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In the category of “never the twain shall meet,” it would be hard to top this pair: fans of American muscle cars and devotees of Asian sport coupes.

2010 Hyundai Genesis CoupeYou might assume there would be some common ground — a grudging respect, or even furtive cross-shopping — between them. After all, a Ford Mustang and a Mitsubishi Eclipse are both built for fun at lower-than-house-payment prices.

Instead, there are battle lines defined largely by age and outlook: boomers and Detroit loyalists line up behind V-8 muscle like flag-wavers at an Olympic hockey final, while college-age buyers want to download turbo-juicing software to their high-revving tuner cars from across the Pacific.

Don’t expect to find these enthusiasts playing nicely on the same Web forum.

In recent years, Japan’s carmakers have mostly quit the game. The Toyota Celica and Supra are long gone, as is the Honda Prelude, and coupes derived from front-drive mass-market sedans like the Honda Accord and Nissan Altima are more practical than passionate. The Eclipse, once a star, has become as soft-bellied and hard to justify as a 40-year-old designated hitter.

But out of left field, or at least to the left of Japan, a new player has emerged. Even as American car companies crank out a gumball assortment of pony-car revivals — Mustang, Chevy Camaro and Dodge Challenger — a warrior from Korea has entered the no-fire zone: the Hyundai Genesis Coupe, the kind of rear-drive, road-flogging, date-snaring car that makes young people want to take a second job, or at least plead with the parents.

Starting at $22,750 for the tepid 4-cylinder turbo model, or $25,750 for the more desirable 306-horsepower V-6 version, the Genesis is the only well-priced Asian coupe that won’t shrivel before the American pony-car onslaught. It’s also the only Asian coupe that should matter to people who can’t drum up $37,000 for the Infiniti G37.

As with every Hyundai, including the Genesis luxury sedan on which it is based, the coupe takes its competitive cues from the film “All About Eve.” Sidling up to the G37, the Genesis Coupe is the ingénue, its style and performance seemingly no threat to the big-name star (the Bette Davis character on screen, for readers under 40). But the Hyundai has been slyly absorbing the star’s lessons, including a set of exterior curves that seems clearly inspired by the Infiniti.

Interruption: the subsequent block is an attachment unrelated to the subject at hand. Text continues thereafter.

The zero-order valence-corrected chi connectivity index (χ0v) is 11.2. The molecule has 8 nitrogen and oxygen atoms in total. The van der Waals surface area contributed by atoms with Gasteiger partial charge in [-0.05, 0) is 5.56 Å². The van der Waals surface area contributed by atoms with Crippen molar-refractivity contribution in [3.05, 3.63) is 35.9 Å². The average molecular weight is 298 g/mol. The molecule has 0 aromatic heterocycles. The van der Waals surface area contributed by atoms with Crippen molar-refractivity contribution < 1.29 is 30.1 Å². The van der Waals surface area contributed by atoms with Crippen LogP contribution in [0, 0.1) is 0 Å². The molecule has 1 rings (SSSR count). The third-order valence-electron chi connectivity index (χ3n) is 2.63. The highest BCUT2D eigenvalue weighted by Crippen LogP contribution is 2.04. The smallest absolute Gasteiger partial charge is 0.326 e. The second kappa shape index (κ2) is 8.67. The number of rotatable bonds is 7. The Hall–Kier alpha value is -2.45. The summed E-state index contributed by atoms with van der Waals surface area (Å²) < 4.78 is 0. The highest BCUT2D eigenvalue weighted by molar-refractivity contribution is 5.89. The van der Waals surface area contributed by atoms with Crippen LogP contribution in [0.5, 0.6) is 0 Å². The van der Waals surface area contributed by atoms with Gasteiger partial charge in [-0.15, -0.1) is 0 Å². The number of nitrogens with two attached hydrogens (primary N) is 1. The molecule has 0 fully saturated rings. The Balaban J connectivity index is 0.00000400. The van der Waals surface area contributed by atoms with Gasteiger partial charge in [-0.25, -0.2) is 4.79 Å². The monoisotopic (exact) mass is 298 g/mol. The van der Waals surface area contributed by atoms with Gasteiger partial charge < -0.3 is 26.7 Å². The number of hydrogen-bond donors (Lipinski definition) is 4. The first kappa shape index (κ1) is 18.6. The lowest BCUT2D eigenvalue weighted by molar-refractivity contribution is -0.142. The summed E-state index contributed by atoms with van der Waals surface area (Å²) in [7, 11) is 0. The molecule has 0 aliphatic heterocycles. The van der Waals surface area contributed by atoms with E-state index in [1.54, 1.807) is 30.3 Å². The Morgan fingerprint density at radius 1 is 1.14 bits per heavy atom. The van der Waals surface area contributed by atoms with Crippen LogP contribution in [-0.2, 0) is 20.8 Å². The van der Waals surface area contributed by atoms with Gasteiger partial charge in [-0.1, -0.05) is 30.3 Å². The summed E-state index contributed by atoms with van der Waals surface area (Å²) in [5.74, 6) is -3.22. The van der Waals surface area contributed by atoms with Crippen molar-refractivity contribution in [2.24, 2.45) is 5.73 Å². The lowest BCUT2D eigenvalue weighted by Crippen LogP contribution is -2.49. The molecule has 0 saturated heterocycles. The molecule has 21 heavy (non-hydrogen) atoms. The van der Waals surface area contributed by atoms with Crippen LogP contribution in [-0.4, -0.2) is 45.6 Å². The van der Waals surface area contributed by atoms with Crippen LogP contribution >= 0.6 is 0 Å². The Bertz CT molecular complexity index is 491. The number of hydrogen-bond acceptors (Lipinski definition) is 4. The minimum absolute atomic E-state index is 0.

Especially in lean times, car buyers have been catching on to Hyundai’s blossoming talents — and wondering why they should spend more for the boldface name that offers no apparent advantage. Yet what works beautifully for Hyundai’s affordable sedans and crossovers hasn’t always translated to other segments.

A weak link has been performance. Fitful attempts at sporty cars, like the Tiburon coupe, betrayed a Korean car culture with precious little experience in manufacturing speed or sex appeal, whether on the street or in motorsports.

That’s what makes the Genesis Coupe a groundbreaker for Hyundai. It’s not as fast as the Infiniti and not at all luxurious, though you’d have no right to expect riches for a price that undercuts the G37 by $11,000. But the Genesis may actually top the Infiniti in pure entertainment value: the Hyundai is younger, louder and more visceral, eager to shake its tail through power slides that the Infiniti would sniff at as immature behavior.

The Genesis is also a surprisingly deft handler, powered by a husky-voiced 3.8-liter V-6. In short, there’s a bona fide rear-drive performance car underneath that handsome body.

Compared with the boldness of the exterior, the cabin is straightforward. But it’s also straitlaced; you might prefer more visual assurance that this is a quick car. The controls are simple and well executed; the front seats are stylish and firmly bolstered (though the leather on one test car was showing wear after 10,000 miles). And plastic trim on the dash and doors has the shiny look and knock-knock feel associated with budget cars.

Because of the sloping roofline, any rear passenger who’s remotely tall will find his head polishing the rear glass. The trunk is more accommodating; despite a slender opening, it can accept weekend luggage or a cartload of groceries. But this isn’t a car for fetching a carton of eggs. Instead, the Hyundai’s errand is to nip at, reel in and otherwise pester drivers of more expensive cars — Infinitis, Nissan Zs, BMWs, you name it. At the underdog game, the Hyundai excels.